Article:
Complicated statistical meta-analyses were completed to analyze the large quantity of data collected by the researchers.  Frequently, meta-analysis is considered to provide the highest level of evidence as to the effect of a treatment.  The researchers attempted to take everything that could affect the results of the literature review into account, including heterogeneity (variance in estimates of treatment effect across studies), baseline survival (proportion of fish recaptured in the non-treated group), and publication, information, and selection bias.  One of the most prominent tests they did was to calculate the risk ratio (RR) of the treatment in each release group.  The risk ratio is defined as the probability of being recaptured in the treated group, divided by the probability of being recaptured in the control group.  A higher RR means more treated fish were recaptured than control fish, which may show a correlation between the survival rate and the antiparasitic agent used on the fish.

After analysis, multiple variables were statistically significant at a p-value less than 0.2, including release location, release period, and baseline survival.  Traditionally in science, p-values are usually considered significant at 0.05 or lower—so what does this mean?  If a variable or result is statistically significant, it shows that there is a difference in what you are testing, or that a relationship exists.  A lower p-value generally corresponds to a more significant result.  Since this study claims significance at 0.2, it means that while the above variables had an effect on the result, it was not to an enormous degree.

With that being said, the researchers found that baseline survival was a major predictor of the results, suggesting that RR is high when survival in the control group is low, and RR is low when survival in the control group is high.  Baseline survival was shown to also decrease when release location was farther away from the ocean—the fish have to migrate more in order to reach their breeding grounds, so they have higher exposure to parasites than fish migrating through shorter expanses of water.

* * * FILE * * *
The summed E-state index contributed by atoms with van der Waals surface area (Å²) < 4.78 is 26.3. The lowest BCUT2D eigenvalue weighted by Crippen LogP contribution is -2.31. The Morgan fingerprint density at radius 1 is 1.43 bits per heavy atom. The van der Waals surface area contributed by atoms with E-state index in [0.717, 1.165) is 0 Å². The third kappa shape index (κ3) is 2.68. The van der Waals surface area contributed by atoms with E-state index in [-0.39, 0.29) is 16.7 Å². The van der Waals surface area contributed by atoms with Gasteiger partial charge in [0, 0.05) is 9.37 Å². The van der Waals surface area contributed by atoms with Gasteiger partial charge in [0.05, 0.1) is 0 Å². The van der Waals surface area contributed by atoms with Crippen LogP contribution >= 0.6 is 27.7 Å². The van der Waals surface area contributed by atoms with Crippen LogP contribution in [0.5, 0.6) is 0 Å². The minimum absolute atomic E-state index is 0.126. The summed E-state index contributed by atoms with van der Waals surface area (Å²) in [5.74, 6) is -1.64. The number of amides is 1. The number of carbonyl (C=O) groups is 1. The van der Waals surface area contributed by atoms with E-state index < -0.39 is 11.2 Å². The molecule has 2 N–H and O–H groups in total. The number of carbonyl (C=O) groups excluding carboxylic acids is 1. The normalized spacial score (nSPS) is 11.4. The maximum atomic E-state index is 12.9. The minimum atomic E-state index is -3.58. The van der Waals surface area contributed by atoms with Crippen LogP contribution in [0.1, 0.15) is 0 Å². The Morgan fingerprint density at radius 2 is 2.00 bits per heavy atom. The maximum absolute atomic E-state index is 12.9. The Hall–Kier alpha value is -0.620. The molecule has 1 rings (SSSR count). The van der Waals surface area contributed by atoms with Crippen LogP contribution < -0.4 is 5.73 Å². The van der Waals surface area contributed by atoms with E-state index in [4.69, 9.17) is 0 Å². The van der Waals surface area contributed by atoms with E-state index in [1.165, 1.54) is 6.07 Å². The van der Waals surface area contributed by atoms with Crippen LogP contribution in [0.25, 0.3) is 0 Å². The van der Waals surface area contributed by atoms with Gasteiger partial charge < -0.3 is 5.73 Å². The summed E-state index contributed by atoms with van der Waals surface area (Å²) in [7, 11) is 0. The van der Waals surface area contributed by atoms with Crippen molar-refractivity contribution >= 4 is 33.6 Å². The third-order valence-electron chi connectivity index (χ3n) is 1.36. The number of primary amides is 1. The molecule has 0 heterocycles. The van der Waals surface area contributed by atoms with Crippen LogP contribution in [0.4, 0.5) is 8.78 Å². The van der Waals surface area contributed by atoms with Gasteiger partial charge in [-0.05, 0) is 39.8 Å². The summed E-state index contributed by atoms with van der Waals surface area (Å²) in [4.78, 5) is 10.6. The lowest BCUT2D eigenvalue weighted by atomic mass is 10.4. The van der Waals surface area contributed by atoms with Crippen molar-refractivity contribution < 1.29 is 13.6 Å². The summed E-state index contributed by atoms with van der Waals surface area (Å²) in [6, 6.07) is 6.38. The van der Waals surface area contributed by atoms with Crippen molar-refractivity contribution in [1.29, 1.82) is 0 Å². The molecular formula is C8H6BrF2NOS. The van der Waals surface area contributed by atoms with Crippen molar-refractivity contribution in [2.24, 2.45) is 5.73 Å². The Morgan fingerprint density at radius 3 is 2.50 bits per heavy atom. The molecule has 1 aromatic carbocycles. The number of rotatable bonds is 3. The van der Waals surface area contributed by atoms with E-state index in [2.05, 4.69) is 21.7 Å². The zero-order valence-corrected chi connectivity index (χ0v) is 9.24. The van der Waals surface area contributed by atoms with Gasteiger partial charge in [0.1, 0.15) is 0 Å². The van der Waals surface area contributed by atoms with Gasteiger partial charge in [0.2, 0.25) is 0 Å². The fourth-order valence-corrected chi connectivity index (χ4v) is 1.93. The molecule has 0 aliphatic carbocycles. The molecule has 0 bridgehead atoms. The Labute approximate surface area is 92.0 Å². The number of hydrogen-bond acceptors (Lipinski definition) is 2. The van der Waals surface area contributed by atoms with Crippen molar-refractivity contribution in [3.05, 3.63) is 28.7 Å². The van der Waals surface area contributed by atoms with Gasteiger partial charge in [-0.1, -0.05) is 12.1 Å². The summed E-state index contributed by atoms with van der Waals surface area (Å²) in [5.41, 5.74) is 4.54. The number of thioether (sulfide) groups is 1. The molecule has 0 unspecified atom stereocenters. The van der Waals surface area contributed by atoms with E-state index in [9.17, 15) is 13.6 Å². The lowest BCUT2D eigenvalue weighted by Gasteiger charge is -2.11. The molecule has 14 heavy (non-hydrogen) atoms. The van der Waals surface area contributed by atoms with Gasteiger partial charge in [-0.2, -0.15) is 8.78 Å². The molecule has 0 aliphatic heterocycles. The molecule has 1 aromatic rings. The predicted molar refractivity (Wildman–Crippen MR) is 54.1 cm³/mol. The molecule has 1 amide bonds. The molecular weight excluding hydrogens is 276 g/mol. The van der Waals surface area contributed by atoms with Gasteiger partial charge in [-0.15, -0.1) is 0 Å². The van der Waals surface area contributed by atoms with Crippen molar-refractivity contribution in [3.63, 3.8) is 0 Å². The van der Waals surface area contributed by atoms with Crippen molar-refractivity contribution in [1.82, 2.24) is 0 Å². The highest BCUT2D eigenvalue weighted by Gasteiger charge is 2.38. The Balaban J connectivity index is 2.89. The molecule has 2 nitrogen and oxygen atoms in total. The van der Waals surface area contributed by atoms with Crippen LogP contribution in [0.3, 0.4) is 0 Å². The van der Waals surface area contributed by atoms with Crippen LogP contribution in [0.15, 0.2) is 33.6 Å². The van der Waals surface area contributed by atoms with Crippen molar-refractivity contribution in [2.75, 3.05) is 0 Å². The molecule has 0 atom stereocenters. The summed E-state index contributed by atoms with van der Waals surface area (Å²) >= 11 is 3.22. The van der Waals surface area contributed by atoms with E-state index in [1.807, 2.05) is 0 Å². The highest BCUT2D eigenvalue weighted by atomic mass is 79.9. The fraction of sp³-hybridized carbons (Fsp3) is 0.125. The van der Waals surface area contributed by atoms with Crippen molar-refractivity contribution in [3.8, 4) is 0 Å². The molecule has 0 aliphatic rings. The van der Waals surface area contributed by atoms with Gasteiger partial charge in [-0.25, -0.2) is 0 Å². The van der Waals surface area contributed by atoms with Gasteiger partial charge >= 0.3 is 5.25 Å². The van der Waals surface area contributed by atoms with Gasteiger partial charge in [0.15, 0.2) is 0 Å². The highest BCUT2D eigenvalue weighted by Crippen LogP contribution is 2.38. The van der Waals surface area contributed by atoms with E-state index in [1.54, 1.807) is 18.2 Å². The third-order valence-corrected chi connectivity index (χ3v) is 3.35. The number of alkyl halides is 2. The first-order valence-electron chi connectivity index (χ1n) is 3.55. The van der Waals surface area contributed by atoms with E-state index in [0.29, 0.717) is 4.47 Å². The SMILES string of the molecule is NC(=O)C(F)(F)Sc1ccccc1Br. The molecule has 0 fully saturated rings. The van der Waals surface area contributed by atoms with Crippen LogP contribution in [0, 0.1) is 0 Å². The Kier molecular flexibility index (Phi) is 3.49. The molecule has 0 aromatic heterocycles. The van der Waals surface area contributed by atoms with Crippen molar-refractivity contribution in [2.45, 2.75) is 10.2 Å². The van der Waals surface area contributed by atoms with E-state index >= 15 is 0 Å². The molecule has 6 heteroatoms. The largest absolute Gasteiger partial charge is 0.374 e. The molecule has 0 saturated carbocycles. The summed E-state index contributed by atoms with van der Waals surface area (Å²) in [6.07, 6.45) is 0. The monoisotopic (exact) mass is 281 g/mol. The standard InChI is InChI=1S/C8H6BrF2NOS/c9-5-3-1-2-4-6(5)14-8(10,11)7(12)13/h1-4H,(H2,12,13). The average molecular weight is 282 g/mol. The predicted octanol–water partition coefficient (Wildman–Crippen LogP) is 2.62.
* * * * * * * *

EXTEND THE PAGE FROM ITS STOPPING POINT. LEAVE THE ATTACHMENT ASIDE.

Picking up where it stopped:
What did the researchers conclude?

Overall, the results led the researchers to conclude that the antiparasitic treatment increases survival in the release groups.  However, when taking all the varied data into account, the treatment was very beneficial in some groups, while in others, there seemed to be no effect on the return rate of the salmon.  This variation could be explained by where the fish were released and the baseline survival.  The meta-analysis supports the hypothesis that long-acting antiparasitic treatment can protect salmon smolts from salmon lice during outward migration and that salmon lice is a contributor to the mortality of salmon.  Similarly, none of the salmon lice exposure estimates from the production of lice from fish farms had any significant effects on the RR estimates.

The results of this study show a significant, but small beneficial effect of the antiparasitic treatment on Atlantic salmon in Norway.  However, the results do convey that salmon lice do contribute to the mortality of Atlantic salmon, and if they can be regulated, there is a possibility for higher rates of survival in the salmon.  While this study is extremely narrow and specific, studies like this could lead to better management of both wild and cultivated populations of Atlantic salmon in other parts of the world.  An understanding of the natural adversity that these species face could contribute to higher quality maintenance of fisheries and wild populations under conditions favorable to a high survival rate.

Paper referenced:

Vollset, K. W., Krontveit, R. I., Jansen, P. A., Finstad, B., Barlaup, B., Skilbrei, O. T., . . . Dohoo, I. (2015). Impacts of parasites on marine survival of Atlantic salmon: A meta-analysis. Fish and Fisheries, 1-17. Retrieved February 28, 2016.